When we work upon the land ‘as for years,’ we learn to have greater trust in the Lord, to appreciate those around us more fully, and gain a greater understanding of what it means to be a kingdom builder. We work with all our might, mind, and strength. No matter how long or short our time in that little bit of vineyard is, how peaceful or painful, the Lord has promised that He will consecrate it to us, to our progression, to our understanding. The blessings of the little seasons often far out last the seasons themselves. We throw our hearts into the work, not expecting to see the fruit of our labor, but knowing that our labor will bear fruit.
The work the Lord calls us to do for that little season is different for everyone – sometimes it’s work in a community or in a congregation, within a family, or even work within our own selves. Sometimes it’s easy and pleasurable, other times it is hard and full of sorrow. Most times, it’s a mixed hand. But that work for a season of sojourn always proves crucial in some way to our longer journey, to our bigger story, to the more eternal perspective. And not only for our own story, but for others as well. We don’t know how our little seasons coincide with the little seasons (or long seasons) of others.
Sometimes we don’t even recognize our “little seasons” until they are well behind us, when we climb a little higher or walk a little further, we are able to see the acre of vineyard the Lord had placed us in with a clearer and wiser eye, and recognize that He was beside us all along.
At times we actively fight our little seasons, and our little patch of vineyard to work, driven either by pride or by pain – or even by a simple lack of understanding – until we are reminded (or chastened, as the case may be) that our little patches of vineyards have greater significance, and remember the wisdom of the poet Meade MacGuire:
“Father, where shall I work today?”
And my love flowed warm and free.
Then he pointed out a tiny spot
And said, “Tend that for me.”
I answered quickly, “Oh no, not that!
Why, no one would ever see,
No matter how well my work was done.
Not that little place for me.”
And the word he spoke, it was not stern; …
“Art thou working for them or for me?
Nazareth was a little place,
And so was Galilee.”*
President Uchtdorf observed that “often the deep valleys of our present will be understood only by looking back on them from the mountains of our future experience. Often we can’t see the Lord’s hand in our lives until long after trials have passed. Often the most difficult times of our lives are essential building blocks that form the foundation of our character and pave the way to future opportunity, understanding, and happiness.” (Dieter F. Uchtdorf, “Continue in Patience,” May 2010 General Conference)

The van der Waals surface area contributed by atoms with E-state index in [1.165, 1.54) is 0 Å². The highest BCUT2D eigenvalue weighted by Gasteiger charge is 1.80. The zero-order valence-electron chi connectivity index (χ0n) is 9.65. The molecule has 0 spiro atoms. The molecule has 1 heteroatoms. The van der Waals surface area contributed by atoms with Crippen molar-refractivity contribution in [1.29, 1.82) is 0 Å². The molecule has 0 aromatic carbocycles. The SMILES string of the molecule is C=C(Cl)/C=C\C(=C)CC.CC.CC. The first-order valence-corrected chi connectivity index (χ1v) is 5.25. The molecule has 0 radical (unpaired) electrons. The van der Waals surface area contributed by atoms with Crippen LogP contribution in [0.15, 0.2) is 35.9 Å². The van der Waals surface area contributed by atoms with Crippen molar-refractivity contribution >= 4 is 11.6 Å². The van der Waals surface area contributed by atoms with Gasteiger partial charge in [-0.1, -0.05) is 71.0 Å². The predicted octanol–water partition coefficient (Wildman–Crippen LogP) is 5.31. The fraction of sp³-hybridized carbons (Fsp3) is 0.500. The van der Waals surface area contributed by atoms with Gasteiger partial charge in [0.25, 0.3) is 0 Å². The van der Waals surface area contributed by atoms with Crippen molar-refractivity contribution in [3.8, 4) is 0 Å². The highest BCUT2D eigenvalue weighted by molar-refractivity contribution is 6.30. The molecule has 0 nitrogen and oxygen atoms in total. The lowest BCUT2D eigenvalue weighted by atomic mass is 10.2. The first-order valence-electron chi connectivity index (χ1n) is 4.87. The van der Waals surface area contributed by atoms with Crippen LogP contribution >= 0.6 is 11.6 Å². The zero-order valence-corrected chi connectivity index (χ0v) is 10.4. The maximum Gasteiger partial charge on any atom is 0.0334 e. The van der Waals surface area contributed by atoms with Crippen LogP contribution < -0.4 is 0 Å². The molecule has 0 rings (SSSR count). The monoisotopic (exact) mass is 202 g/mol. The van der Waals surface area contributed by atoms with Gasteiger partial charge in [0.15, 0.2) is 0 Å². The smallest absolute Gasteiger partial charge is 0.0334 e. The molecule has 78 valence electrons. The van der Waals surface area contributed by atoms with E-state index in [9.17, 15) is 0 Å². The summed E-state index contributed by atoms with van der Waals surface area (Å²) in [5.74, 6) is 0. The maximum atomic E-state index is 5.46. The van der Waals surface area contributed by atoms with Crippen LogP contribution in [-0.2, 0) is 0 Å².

In the little season I spent in New England, I met and reconnected with so many who labored beside me “as for years,” whether it was for a few hours, a few weeks, a few months, or for the whole of the time I was there. I saw the creation of new stake of Zion, the dedication and celebration of the first temple in Connecticut, the graduation of joyful and dedicated students, countless personal victories and heard the most powerful of testimonies borne in formal and informal settings.
Time and time again, I was reminded of the words of John Ruskin:
When we build, let us think that we build forever. Let it not be for present delight nor for present use alone. Let it be such work as our descendants will thank us for; and let us think, as we lay stone upon stone, that a time is to come when those stones will be held sacred because our hands have touched them, and that men will say, as they look upon the labor and wrought substance of them, “See! This our father did for us.”
Recognizing that we build forever in our little season isn’t easy. It takes a little patience and even more faith – faith in the Lord, faith in His timing, faith in His purpose, and faith in His faith in us.
The most important lesson I learned was that as I leaned into my little season, as I learned to “work as for years” even as I turned the pages of a numbered calendar, was that the Lord worked beside me. There was no calling I received, no opportunity extended, that didn’t bear the mark of His hand, and that didn’t require me to rely on the strength of the Atonement of His Son, Jesus Christ, to accomplish.
Our little seasons are varied in length and circumstance, but adhere to the same purpose: to strengthen us and to draw us closer to the Lord, to give us the opportunity to grow and to become more refined instruments in the hand of God, and to bind us together.
He has led us to these little acres knowing what lies in store, what He needs in our short time there. He knows what our season holds, what we have to offer as we labor. He reminds us of the purpose and timing of our seasons in the book of Ecclesiastes:
“To every thing there is a season, and a time to every purpose under the heaven.”
And so, like the Colesville Saints, we work as for years upon the land the Lord has led us to for a little season. We lean in, we learn, and we grow, knowing that the blessings will come and that the Lord is by our side in our little acre of vineyard.
*Meade MacGuire, “Father, Where Shall I Work Today?” in Best-Loved Poems of the LDS People, comp. Jack M. Lyon and others (1996), 152.